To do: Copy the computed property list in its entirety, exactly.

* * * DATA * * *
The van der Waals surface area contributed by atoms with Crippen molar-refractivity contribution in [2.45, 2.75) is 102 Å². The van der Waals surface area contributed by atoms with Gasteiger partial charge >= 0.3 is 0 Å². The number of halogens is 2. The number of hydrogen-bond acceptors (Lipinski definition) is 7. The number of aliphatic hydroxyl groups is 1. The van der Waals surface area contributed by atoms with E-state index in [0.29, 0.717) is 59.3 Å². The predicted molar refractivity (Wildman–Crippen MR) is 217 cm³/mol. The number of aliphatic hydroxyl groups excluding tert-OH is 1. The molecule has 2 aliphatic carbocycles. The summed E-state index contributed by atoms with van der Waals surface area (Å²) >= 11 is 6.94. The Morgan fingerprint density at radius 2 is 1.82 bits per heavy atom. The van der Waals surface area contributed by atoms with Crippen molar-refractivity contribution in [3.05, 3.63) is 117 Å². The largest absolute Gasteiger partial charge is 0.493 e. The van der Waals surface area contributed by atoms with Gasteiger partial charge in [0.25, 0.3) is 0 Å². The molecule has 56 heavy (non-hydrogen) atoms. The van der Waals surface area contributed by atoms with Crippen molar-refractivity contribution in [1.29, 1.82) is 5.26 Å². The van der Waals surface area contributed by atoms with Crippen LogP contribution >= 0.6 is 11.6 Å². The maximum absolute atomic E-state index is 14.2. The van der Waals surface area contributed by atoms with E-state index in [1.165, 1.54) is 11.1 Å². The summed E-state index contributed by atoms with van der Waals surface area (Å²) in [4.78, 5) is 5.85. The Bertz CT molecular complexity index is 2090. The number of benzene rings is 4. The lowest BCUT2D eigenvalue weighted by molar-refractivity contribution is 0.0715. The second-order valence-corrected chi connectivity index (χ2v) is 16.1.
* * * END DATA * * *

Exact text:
The van der Waals surface area contributed by atoms with Crippen molar-refractivity contribution in [2.45, 2.75) is 102 Å². The van der Waals surface area contributed by atoms with Gasteiger partial charge >= 0.3 is 0 Å². The number of halogens is 2. The number of hydrogen-bond acceptors (Lipinski definition) is 7. The number of aliphatic hydroxyl groups is 1. The van der Waals surface area contributed by atoms with E-state index in [0.29, 0.717) is 59.3 Å². The predicted molar refractivity (Wildman–Crippen MR) is 217 cm³/mol. The number of aliphatic hydroxyl groups excluding tert-OH is 1. The molecule has 2 aliphatic carbocycles. The summed E-state index contributed by atoms with van der Waals surface area (Å²) >= 11 is 6.94. The Morgan fingerprint density at radius 2 is 1.82 bits per heavy atom. The van der Waals surface area contributed by atoms with Crippen molar-refractivity contribution in [3.05, 3.63) is 117 Å². The largest absolute Gasteiger partial charge is 0.493 e. The van der Waals surface area contributed by atoms with Gasteiger partial charge in [0.25, 0.3) is 0 Å². The molecule has 56 heavy (non-hydrogen) atoms. The van der Waals surface area contributed by atoms with Crippen molar-refractivity contribution in [1.29, 1.82) is 5.26 Å². The van der Waals surface area contributed by atoms with Crippen LogP contribution >= 0.6 is 11.6 Å². The maximum absolute atomic E-state index is 14.2. The van der Waals surface area contributed by atoms with E-state index in [1.165, 1.54) is 11.1 Å². The summed E-state index contributed by atoms with van der Waals surface area (Å²) in [4.78, 5) is 5.85. The Bertz CT molecular complexity index is 2090. The number of benzene rings is 4. The lowest BCUT2D eigenvalue weighted by molar-refractivity contribution is 0.0715. The second-order valence-corrected chi connectivity index (χ2v) is 16.1.